PORTLAND, Ore. (TheStreet) -- A nice dark, potent winter ale, holiday ale, porter or stout sure would have been nice during that cold snap the country just had.
Too bad many of its bigger breweries already think it's spring.
It's easy to harp on seasonal creep when pumpkin ales show up before Labor Day and holiday beer hits shelves as soon as the kids go back to school. In those instances, however, they're at least building anticipation for something specific. Pumpkin ales signal the arrival of fall and the change in the weather. Holiday beers are just keeping up with shoppers who start checking off their lists earlier each year.
But when rich, warm, wintry beers are replaced in some of the coldest months of the calendar by light, bitter pales ales and IPAs (thanks Deschutes), witbier and summery kolsch (seriously, Samuel Adams?) or Hefeweizen and honey bock (solid, Pyramid), the dark, gray days get more depressing. When a winter beer like Deschutes Jubelale is long gone from shelves by Jan. 6, the system is broken.
At least for the consumer. For the bigger craft brewers, this is working out just fine. Around this time of year, the words of warning that Boston Beer Company (SAM) founder Jim Koch shared with us about his Old Fezziwig Winter Ale a few years back always prove a bit haunting. He and his company, which produced 2.72 million barrels of beer in 2012, aren't taking the beer off the shelves because they just want the spring varieties out there. They're doing it because most folks who aren't yours truly run screaming from holiday beers almost as soon as the holidays are over.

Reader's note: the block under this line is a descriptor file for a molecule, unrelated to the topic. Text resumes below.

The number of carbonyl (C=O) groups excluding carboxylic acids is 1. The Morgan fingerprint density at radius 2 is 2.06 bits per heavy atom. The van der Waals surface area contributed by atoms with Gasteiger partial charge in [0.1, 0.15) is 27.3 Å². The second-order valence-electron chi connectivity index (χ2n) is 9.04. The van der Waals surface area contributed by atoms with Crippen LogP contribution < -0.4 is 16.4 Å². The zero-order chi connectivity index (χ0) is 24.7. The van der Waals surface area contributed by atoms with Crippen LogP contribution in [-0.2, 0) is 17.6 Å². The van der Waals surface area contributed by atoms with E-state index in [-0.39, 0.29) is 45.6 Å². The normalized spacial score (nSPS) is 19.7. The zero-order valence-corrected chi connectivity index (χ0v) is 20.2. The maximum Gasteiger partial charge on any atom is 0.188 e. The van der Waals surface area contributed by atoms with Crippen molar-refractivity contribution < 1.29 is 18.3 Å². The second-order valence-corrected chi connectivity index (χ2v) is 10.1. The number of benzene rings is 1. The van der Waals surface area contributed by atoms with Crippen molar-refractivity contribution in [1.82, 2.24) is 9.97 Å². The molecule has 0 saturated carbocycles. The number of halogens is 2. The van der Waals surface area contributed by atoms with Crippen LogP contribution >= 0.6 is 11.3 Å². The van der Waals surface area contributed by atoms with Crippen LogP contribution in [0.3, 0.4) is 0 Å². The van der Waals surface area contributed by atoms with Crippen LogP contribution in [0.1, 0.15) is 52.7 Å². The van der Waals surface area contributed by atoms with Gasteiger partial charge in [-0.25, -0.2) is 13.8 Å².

"The basic reason -- and it's not that we can't get enough of the ginger or cinnamon or anything -- is that freshness is a big deal for us and this is a beer that has a season," Koch said. "Beer at its foundation is a performance art that exists in the moment of its creation and that's it, and Fezziwig is very much in that situation of being perfect for a certain time."
Oddly, that moment of perfection lines up with what's typically one of the softest spots of the beer sales calendar. According to the Treasury Department's Alcohol and Tobacco Tax and Trade Bureau, beer sales start sliding in November and typically don't perk up again until about March, when St. Patrick's Day gives them a brief boost. Even then, it's just an aberration before the summer peak season starts in May.